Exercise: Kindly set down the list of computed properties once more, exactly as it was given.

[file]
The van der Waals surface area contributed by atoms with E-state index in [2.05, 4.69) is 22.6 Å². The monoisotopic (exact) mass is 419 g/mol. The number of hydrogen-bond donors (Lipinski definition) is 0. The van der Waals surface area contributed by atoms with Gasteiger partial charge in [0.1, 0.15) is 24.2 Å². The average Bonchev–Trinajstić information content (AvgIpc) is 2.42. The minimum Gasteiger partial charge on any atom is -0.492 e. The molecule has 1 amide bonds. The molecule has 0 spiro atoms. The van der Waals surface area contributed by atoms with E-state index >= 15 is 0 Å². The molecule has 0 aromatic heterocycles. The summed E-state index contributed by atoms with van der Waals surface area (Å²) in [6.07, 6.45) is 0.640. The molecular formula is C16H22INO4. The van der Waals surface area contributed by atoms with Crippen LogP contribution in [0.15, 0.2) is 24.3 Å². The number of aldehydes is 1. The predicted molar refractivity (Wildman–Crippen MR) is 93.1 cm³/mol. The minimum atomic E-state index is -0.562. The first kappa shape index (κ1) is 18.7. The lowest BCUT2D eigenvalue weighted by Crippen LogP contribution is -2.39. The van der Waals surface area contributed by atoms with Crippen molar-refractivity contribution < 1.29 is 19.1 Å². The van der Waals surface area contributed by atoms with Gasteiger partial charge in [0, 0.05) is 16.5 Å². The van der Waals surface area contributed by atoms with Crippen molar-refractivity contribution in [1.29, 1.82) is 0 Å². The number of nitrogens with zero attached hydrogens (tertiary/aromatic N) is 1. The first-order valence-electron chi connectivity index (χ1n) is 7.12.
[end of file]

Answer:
The van der Waals surface area contributed by atoms with E-state index in [2.05, 4.69) is 22.6 Å². The monoisotopic (exact) mass is 419 g/mol. The number of hydrogen-bond donors (Lipinski definition) is 0. The van der Waals surface area contributed by atoms with Gasteiger partial charge in [0.1, 0.15) is 24.2 Å². The average Bonchev–Trinajstić information content (AvgIpc) is 2.42. The minimum Gasteiger partial charge on any atom is -0.492 e. The molecule has 1 amide bonds. The molecule has 0 spiro atoms. The van der Waals surface area contributed by atoms with E-state index >= 15 is 0 Å². The molecule has 0 aromatic heterocycles. The summed E-state index contributed by atoms with van der Waals surface area (Å²) in [6.07, 6.45) is 0.640. The molecular formula is C16H22INO4. The van der Waals surface area contributed by atoms with Crippen LogP contribution in [0.15, 0.2) is 24.3 Å². The number of aldehydes is 1. The predicted molar refractivity (Wildman–Crippen MR) is 93.1 cm³/mol. The minimum atomic E-state index is -0.562. The first kappa shape index (κ1) is 18.7. The lowest BCUT2D eigenvalue weighted by Crippen LogP contribution is -2.39. The van der Waals surface area contributed by atoms with Crippen molar-refractivity contribution < 1.29 is 19.1 Å². The van der Waals surface area contributed by atoms with Gasteiger partial charge in [0, 0.05) is 16.5 Å². The van der Waals surface area contributed by atoms with Crippen molar-refractivity contribution in [1.29, 1.82) is 0 Å². The number of nitrogens with zero attached hydrogens (tertiary/aromatic N) is 1. The first-order valence-electron chi connectivity index (χ1n) is 7.12.